Student Spotlight: Aaron Smith
Aaron Smith likes word problems. And he knows some people may find that weird.
"I enjoy the process of thinking through each new problem, wrestling with the words until they turn into an equation and the satisfaction of finally arriving at the right answer," he said. "Physics, in a concrete way, teaches you how the world works, how things are moving, and predicts where they’re headed -- and that’s just cool."
But Smith couldn't always predict where he was headed, despite having a natural curiosity about life.
"Early on, my curiosity was paired with a disregard for authority, and this turbulent combination of traits often got me into trouble," he said. "When I was 18, I needed a place to grow up, somewhere with a strong set of rules to help guide me -- guardrails to my road, if you will. The military was a great place for that."
After his last deployment, Smith moved to the area and resumed his college career. It started a new chapter in his life, one that he was ready to enjoy.
"College of DuPage has been a central part to one of my most successful, fulfilling and enjoyable periods in life," he said. "When I first arrived, I started in Calculus I, with my last math class six years behind me. As anyone getting back into math will tell you, it’s not easy; math has a tendency to rust over time. Fortunately, I stumbled upon the Math Assistance Center early on. With all the help I’ve received from my professors and the staff in the Math Center, I’m now solidly on the road to becoming an engineer and I couldn’t be more grateful for all the help I’ve received."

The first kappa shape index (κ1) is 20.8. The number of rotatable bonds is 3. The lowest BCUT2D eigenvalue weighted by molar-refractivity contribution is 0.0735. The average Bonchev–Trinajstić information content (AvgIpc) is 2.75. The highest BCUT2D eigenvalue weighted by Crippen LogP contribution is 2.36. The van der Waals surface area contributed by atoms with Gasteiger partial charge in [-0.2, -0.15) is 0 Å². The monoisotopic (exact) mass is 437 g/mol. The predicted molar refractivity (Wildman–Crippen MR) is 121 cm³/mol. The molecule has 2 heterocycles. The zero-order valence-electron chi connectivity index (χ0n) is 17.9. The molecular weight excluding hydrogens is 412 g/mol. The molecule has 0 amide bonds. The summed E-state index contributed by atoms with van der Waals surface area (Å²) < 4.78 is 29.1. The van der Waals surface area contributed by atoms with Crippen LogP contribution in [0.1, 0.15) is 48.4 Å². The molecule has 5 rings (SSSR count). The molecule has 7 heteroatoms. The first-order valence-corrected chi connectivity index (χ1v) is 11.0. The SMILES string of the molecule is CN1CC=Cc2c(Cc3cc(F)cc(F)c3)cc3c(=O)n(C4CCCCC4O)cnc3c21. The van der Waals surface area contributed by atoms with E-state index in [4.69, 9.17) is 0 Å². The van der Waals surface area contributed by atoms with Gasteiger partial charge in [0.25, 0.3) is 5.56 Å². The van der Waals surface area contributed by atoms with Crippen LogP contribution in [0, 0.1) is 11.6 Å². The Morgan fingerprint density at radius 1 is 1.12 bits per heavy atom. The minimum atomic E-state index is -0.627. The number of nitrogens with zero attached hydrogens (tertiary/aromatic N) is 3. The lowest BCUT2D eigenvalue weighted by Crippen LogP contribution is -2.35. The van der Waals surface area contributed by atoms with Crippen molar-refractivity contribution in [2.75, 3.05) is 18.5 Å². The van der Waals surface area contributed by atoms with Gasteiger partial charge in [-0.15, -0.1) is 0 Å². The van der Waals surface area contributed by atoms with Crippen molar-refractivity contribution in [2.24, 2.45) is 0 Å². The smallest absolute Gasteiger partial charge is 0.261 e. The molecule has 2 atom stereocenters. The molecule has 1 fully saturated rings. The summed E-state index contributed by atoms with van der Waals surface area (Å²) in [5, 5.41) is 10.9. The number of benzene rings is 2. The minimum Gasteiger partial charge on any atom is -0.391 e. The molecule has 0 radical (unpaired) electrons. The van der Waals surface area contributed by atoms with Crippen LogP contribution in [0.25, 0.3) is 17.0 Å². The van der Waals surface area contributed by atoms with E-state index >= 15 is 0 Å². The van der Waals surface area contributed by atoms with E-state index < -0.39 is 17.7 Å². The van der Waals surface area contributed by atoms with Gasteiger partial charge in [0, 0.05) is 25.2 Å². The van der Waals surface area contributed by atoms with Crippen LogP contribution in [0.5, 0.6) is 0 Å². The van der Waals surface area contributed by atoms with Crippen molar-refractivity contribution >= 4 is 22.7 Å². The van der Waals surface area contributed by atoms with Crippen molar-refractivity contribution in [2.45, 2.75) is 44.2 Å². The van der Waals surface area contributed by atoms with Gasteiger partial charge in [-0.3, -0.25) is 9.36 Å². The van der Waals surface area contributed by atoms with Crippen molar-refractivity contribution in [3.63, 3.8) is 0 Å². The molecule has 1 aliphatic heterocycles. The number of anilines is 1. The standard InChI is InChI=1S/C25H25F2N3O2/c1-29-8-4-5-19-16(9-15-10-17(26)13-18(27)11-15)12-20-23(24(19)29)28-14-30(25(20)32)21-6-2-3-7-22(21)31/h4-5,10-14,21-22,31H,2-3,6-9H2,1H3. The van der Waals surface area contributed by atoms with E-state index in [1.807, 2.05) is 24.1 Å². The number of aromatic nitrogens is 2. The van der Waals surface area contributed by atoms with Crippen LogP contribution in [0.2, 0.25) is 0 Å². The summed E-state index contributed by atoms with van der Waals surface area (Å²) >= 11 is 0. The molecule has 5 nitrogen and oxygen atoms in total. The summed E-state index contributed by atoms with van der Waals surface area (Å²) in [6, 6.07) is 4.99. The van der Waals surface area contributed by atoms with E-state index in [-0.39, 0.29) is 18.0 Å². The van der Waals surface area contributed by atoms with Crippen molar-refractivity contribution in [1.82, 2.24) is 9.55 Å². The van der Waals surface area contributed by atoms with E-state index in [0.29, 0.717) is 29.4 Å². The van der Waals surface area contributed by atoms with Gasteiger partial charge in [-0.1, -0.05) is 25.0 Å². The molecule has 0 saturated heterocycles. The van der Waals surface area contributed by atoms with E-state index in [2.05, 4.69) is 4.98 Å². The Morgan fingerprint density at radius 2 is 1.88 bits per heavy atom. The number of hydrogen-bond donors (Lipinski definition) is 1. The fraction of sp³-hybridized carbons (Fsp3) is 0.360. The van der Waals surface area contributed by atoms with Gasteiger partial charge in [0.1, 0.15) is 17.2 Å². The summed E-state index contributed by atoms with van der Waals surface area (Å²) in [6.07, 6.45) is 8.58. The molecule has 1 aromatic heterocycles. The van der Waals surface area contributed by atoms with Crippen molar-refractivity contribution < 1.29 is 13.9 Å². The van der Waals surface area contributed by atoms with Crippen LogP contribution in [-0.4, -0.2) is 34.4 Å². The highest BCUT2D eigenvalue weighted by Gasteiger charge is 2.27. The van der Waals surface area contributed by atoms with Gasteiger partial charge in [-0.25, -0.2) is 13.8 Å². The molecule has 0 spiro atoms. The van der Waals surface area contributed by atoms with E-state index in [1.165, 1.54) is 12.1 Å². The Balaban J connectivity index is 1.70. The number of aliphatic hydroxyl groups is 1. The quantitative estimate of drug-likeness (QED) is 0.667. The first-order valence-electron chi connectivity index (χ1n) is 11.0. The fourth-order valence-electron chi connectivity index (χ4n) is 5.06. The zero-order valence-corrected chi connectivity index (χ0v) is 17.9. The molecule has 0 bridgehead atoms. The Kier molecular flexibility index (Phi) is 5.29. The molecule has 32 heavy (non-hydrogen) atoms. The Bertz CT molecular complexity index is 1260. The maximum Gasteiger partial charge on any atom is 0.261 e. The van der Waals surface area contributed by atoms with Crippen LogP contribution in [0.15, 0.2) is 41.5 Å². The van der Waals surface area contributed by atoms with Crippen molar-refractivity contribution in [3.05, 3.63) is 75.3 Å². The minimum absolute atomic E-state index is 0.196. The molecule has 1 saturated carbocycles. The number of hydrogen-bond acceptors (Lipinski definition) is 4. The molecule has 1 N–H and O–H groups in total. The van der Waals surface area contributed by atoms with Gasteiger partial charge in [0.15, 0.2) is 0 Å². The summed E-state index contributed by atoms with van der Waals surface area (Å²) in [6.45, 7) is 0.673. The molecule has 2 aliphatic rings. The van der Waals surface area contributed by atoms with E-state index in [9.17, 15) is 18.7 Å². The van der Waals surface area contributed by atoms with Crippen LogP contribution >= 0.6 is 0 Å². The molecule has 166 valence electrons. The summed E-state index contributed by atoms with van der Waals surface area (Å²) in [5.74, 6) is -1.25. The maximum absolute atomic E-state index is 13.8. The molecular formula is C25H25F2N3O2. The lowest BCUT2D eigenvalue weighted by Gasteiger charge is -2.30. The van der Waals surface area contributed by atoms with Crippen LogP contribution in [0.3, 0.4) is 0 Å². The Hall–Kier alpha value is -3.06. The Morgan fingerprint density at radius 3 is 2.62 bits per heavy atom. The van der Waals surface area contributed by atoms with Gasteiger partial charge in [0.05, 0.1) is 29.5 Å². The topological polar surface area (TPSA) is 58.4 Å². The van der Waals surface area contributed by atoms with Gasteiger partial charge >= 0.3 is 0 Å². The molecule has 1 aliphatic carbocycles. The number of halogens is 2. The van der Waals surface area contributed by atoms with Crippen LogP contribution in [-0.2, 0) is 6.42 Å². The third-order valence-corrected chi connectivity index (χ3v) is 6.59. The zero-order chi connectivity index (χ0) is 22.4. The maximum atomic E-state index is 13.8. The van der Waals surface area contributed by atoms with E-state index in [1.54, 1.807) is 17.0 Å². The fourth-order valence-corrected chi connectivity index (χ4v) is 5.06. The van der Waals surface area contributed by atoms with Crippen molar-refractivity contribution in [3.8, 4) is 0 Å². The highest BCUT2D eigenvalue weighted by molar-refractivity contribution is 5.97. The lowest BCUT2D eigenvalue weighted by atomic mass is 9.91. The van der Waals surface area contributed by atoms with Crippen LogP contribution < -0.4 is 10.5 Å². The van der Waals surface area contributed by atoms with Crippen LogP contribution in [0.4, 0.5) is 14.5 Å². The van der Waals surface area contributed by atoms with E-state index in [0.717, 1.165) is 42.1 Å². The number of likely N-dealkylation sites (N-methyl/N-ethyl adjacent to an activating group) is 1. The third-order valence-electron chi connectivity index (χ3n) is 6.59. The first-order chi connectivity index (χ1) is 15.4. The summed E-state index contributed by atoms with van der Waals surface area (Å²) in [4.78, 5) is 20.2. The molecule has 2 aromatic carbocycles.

Smith completed summer research on simulating the high strength fields of accelerator magnets at Fermilab and presented his results in Fermilab poster session. He has transferred to the University of Illinois to study electrical engineering and earn his bachelor's degree. He sees himself continuing his education and plans to earn a master's and possibly his Ph.D.
It's his years at College of DuPage that have helped him set these goals and move toward accomplishing them.
"I want to say thank you to all of the professors and staff in the Math Assistance Center. Cheryl Martin is running an amazing program there, and any student taking a math class who isn’t taking advantage of this is missing out on a huge opportunity," he said. "I’ve been very successful in my math and physics classes but I couldn’t have done it alone."
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